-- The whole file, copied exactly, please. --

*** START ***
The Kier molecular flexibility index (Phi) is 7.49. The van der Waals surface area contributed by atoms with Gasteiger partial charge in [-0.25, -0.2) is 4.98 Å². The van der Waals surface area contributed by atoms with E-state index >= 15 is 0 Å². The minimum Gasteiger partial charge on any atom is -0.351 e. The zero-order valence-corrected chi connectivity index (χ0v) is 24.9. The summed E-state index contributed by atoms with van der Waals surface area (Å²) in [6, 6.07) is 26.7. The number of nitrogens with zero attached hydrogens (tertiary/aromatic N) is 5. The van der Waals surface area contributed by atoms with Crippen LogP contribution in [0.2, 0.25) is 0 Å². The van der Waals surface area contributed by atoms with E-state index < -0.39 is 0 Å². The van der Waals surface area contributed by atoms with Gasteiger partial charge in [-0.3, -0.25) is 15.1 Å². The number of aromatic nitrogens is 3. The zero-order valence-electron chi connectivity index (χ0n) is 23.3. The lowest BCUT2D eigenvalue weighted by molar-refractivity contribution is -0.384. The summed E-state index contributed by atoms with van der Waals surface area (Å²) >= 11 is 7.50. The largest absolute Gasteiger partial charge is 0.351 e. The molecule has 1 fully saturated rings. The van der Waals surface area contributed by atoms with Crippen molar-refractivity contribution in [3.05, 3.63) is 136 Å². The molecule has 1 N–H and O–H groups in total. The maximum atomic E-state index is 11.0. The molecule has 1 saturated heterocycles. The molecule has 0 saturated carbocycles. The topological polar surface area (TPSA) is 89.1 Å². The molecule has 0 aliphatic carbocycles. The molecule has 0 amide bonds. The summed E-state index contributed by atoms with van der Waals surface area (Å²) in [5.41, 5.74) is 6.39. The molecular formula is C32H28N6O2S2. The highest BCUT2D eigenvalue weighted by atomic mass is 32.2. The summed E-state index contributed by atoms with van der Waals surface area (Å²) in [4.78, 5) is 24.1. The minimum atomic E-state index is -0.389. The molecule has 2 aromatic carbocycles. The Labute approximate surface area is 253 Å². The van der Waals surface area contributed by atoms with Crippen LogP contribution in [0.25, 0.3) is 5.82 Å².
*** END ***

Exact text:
The Kier molecular flexibility index (Phi) is 7.49. The van der Waals surface area contributed by atoms with Gasteiger partial charge in [-0.25, -0.2) is 4.98 Å². The van der Waals surface area contributed by atoms with E-state index >= 15 is 0 Å². The minimum Gasteiger partial charge on any atom is -0.351 e. The zero-order valence-corrected chi connectivity index (χ0v) is 24.9. The summed E-state index contributed by atoms with van der Waals surface area (Å²) in [6, 6.07) is 26.7. The number of nitrogens with zero attached hydrogens (tertiary/aromatic N) is 5. The van der Waals surface area contributed by atoms with Crippen LogP contribution in [0.2, 0.25) is 0 Å². The van der Waals surface area contributed by atoms with E-state index < -0.39 is 0 Å². The van der Waals surface area contributed by atoms with Gasteiger partial charge in [-0.3, -0.25) is 15.1 Å². The number of aromatic nitrogens is 3. The zero-order valence-electron chi connectivity index (χ0n) is 23.3. The lowest BCUT2D eigenvalue weighted by molar-refractivity contribution is -0.384. The summed E-state index contributed by atoms with van der Waals surface area (Å²) >= 11 is 7.50. The largest absolute Gasteiger partial charge is 0.351 e. The molecule has 1 fully saturated rings. The van der Waals surface area contributed by atoms with Crippen molar-refractivity contribution in [3.05, 3.63) is 136 Å². The molecule has 1 N–H and O–H groups in total. The maximum atomic E-state index is 11.0. The molecule has 1 saturated heterocycles. The molecule has 0 saturated carbocycles. The topological polar surface area (TPSA) is 89.1 Å². The molecule has 0 aliphatic carbocycles. The molecule has 0 amide bonds. The summed E-state index contributed by atoms with van der Waals surface area (Å²) in [5.41, 5.74) is 6.39. The molecular formula is C32H28N6O2S2. The highest BCUT2D eigenvalue weighted by atomic mass is 32.2. The summed E-state index contributed by atoms with van der Waals surface area (Å²) in [4.78, 5) is 24.1. The minimum atomic E-state index is -0.389. The molecule has 2 aromatic carbocycles. The Labute approximate surface area is 253 Å². The van der Waals surface area contributed by atoms with Crippen LogP contribution in [0.25, 0.3) is 5.82 Å².